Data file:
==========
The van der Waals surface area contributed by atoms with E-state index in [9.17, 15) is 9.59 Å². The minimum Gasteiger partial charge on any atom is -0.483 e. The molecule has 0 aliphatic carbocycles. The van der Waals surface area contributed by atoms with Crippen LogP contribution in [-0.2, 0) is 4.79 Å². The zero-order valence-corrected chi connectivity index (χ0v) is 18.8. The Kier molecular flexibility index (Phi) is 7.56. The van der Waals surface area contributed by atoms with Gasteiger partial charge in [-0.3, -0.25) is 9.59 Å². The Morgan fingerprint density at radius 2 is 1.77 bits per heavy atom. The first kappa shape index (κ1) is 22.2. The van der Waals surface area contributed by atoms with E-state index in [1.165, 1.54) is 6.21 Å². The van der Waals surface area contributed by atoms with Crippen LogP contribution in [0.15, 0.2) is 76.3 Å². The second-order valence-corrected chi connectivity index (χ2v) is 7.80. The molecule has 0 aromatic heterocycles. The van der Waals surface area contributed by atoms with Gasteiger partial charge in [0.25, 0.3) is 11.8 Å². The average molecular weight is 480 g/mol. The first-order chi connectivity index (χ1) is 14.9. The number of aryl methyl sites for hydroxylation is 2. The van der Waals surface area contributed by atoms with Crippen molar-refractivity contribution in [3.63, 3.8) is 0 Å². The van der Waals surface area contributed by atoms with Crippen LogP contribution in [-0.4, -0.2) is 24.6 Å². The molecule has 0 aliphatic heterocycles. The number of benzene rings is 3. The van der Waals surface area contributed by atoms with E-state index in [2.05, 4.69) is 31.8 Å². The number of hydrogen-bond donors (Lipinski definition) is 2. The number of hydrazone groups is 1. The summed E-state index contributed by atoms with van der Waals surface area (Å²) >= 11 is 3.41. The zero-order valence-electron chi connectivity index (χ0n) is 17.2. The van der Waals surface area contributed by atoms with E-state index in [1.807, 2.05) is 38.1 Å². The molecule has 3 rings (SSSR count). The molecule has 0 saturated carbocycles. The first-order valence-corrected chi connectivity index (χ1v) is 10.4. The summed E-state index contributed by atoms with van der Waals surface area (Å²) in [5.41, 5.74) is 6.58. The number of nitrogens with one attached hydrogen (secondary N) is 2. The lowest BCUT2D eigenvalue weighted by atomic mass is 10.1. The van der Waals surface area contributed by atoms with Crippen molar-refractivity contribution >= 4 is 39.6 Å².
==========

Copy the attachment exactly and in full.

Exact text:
The van der Waals surface area contributed by atoms with E-state index in [9.17, 15) is 9.59 Å². The minimum Gasteiger partial charge on any atom is -0.483 e. The molecule has 0 aliphatic carbocycles. The van der Waals surface area contributed by atoms with Crippen LogP contribution in [-0.2, 0) is 4.79 Å². The zero-order valence-corrected chi connectivity index (χ0v) is 18.8. The Kier molecular flexibility index (Phi) is 7.56. The van der Waals surface area contributed by atoms with Gasteiger partial charge in [-0.3, -0.25) is 9.59 Å². The Morgan fingerprint density at radius 2 is 1.77 bits per heavy atom. The first kappa shape index (κ1) is 22.2. The van der Waals surface area contributed by atoms with E-state index in [1.165, 1.54) is 6.21 Å². The van der Waals surface area contributed by atoms with Crippen LogP contribution in [0.15, 0.2) is 76.3 Å². The second-order valence-corrected chi connectivity index (χ2v) is 7.80. The molecule has 0 aromatic heterocycles. The van der Waals surface area contributed by atoms with Gasteiger partial charge in [0.25, 0.3) is 11.8 Å². The average molecular weight is 480 g/mol. The first-order chi connectivity index (χ1) is 14.9. The number of aryl methyl sites for hydroxylation is 2. The van der Waals surface area contributed by atoms with Crippen molar-refractivity contribution in [3.63, 3.8) is 0 Å². The van der Waals surface area contributed by atoms with Crippen LogP contribution in [-0.4, -0.2) is 24.6 Å². The molecule has 0 aliphatic heterocycles. The number of benzene rings is 3. The van der Waals surface area contributed by atoms with E-state index in [2.05, 4.69) is 31.8 Å². The number of hydrogen-bond donors (Lipinski definition) is 2. The number of hydrazone groups is 1. The summed E-state index contributed by atoms with van der Waals surface area (Å²) >= 11 is 3.41. The zero-order valence-electron chi connectivity index (χ0n) is 17.2. The van der Waals surface area contributed by atoms with E-state index in [1.807, 2.05) is 38.1 Å². The molecule has 3 rings (SSSR count). The molecule has 0 saturated carbocycles. The first-order valence-corrected chi connectivity index (χ1v) is 10.4. The summed E-state index contributed by atoms with van der Waals surface area (Å²) in [5.41, 5.74) is 6.58. The number of nitrogens with one attached hydrogen (secondary N) is 2. The lowest BCUT2D eigenvalue weighted by atomic mass is 10.1. The van der Waals surface area contributed by atoms with Crippen molar-refractivity contribution >= 4 is 39.6 Å².